COLUMBUS — For most of the morning and afternoon here on Saturday, a faint snow fell from a slate-colored sky, an appropriate backdrop for the renewal of the timeless Michigan-Ohio State rivalry.

But after a second half spent looking for answers that ultimately eluded them, the Wolverines could only trudge away solemnly, their mood mirrored by the still-gray heavens above them. Hundreds of Ohio State students and fans rushed past them onto the field once the clock read zeroes, fueled by the kind of euphoria that can only result from a win in this game.

The Buckeyes pulled ahead in the third quarter and stayed ahead, kneeling away a hard-fought, 26-21 victory, with Michigan (6-2 Big Ten, 8-4 overall) powerless to do anything about it.

“It hurt,” said fifth-year senior wide receiver Roy Roundtree. “We have to look at film and look at the mistakes that we made.”

The early action on Saturday seemed to promise a high-scoring affair, which has been something of an aberration over the history of this rivalry.

Ohio State (8-0, 12-0) needed just six plays to score the game’s first touchdown, a four-yard run by bruising running back Carlos Hyde after a rapid drive down the field. But the Wolverines answered on their second possession when junior quarterback Devin Gardner found Roundtree for a 75-yard catch-and-run and the tying score.

It was the type of dynamic play that characterized the Michigan attack before halftime. Like last week against Iowa, the team utilized both of its main quarterbacks — Gardner was the traditional passer, and senior Denard Robinson was a running quarterback. The combination was in sync throughout the first half and a spectacular, 67-yard run by Robinson helped the Wolverines seize a 21-20 lead at halftime.

Michigan wouldn’t score again. The team gained just 60 yards in the second half—the two-quarterback system, run with such efficiency for the previous six quarters, ceased to function.

“Too many turnovers,” Robinson said of the second-half woes. “We had three turnovers in the second half. In order for you to win this game, you gotta control the ball, hold on to the ball.”

Robinson and Gardner both lost fumbles, in the third quarter and fourth quarter, respectively. (Gardner also lost a fumble in the first half.)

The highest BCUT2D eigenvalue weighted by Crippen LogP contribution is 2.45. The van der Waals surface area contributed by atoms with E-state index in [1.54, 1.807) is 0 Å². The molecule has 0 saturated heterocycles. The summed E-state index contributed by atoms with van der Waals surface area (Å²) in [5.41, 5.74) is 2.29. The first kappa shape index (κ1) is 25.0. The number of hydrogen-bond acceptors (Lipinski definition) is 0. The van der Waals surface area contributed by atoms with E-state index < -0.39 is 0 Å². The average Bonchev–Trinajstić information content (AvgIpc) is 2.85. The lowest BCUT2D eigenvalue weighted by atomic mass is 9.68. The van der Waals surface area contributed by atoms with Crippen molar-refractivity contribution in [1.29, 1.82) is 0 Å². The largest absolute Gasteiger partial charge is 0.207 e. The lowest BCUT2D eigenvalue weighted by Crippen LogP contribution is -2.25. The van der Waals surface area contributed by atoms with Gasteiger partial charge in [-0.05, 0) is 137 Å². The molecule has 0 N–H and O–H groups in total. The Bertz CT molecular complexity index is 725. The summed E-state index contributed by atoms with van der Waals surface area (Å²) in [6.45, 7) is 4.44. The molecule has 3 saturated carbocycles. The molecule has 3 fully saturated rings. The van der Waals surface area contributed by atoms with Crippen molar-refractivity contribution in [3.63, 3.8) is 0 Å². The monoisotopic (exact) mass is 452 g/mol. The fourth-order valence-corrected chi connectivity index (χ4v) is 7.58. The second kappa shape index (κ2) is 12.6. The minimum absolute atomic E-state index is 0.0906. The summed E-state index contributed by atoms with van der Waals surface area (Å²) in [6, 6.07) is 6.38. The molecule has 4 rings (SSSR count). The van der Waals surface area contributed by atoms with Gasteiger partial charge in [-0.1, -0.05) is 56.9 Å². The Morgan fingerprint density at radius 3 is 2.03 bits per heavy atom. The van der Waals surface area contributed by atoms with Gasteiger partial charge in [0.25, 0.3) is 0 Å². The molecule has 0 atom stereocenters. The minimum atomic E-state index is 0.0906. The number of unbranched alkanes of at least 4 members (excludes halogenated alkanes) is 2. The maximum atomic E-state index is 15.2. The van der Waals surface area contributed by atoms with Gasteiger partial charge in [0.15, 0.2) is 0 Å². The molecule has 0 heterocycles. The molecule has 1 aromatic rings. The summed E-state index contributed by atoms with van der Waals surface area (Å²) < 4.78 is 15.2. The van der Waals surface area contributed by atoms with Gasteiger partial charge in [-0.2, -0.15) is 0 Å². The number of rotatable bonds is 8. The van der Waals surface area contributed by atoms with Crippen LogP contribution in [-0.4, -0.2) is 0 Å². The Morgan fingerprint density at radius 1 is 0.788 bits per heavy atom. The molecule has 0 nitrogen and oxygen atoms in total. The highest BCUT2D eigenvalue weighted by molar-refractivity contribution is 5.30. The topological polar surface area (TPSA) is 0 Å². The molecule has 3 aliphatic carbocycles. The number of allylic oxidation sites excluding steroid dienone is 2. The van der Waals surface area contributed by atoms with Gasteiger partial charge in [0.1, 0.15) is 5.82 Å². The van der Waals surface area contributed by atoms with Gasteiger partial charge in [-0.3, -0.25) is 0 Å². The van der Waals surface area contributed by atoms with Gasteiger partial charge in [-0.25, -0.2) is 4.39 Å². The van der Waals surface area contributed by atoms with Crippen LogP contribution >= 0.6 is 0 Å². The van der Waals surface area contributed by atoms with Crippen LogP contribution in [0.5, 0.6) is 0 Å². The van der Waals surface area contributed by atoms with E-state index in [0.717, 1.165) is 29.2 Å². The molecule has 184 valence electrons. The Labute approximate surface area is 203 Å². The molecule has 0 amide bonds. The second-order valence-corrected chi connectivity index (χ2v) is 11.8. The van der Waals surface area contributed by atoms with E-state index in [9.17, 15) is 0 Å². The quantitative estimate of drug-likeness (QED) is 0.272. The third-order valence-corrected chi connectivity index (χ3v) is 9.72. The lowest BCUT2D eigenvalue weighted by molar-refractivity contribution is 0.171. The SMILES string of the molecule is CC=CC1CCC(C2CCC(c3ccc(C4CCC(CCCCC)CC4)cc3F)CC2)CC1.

But the real back-breaker was Gardner’s interception on what turned out to be the team’s final drive of the game. The junior often found receivers for long completions down the field on Saturday, but this was also Gardner’s most mistake-ridden game when it came to taking sacks and missing receivers.

The Wolverines’ defense was solid for most of the afternoon, often put in tough spots in the second half because of the offense’s sudden ineptitude. Dynamic Buckeye quarterback Braxton Miller found success through the air but was contained on the ground.

Hyde, though, wasn’t contained. The running back torched Michigan’s defense for 146 yards and a touchdown on 26 carries, constantly cutting through the middle of the front seven. It was Hyde who clinched the game for Ohio State, bursting forward for a gain of 13 yards on third-and-7 with just several minutes remaining on the drive after Gardner’s interception.

“(Hyde) out-leveraged us a couple times in there because of what we wanted to do, which was a little different,” said Michigan coach Brady Hoke. “It worked in the first half pretty well. Didn’t tackle very well, I didn’t think, from that standpoint. He’s a big back, and I didn’t think we wrapped him up on the first hit a couple times like we needed to.”

“He ran the ball hard,” added fifth-year senior safety Jordan Kovacs. “We didn’t get enough hats to the ball.”

The offense’s woeful second half could be blamed partially on play-calling.

On the Wolverines’ first drive after halftime, Hoke elected to go for it on fourth-and-two from Michigan’s 48-yard line. The Wolverines then faced third-and-short on each of their next three drives.

Offensive coordinator Al Borges called a running play each time, and each time, Michigan failed to convert.

“You gotta look at where you’re at and what you feel you may have an opportunity,” Hoke said of the three calls. “Upstairs you see a lot of different things.”

The Wolverines were in no mood to second-guess or dwell on missed opportunities after the game. Their faces were somber, and they spoke with the low voices one would expect after they let a rival beat them and complete an undefeated season in doing so.

Hoke talked briefly of the future, of the freshmen and other underclassmen that “will remember” this loss and use it as motivation.

But nothing could ease the pain of Saturday.

“You don’t want to come down here and lose,” a weary Kovacs said. “That’s about all I can say about it.”

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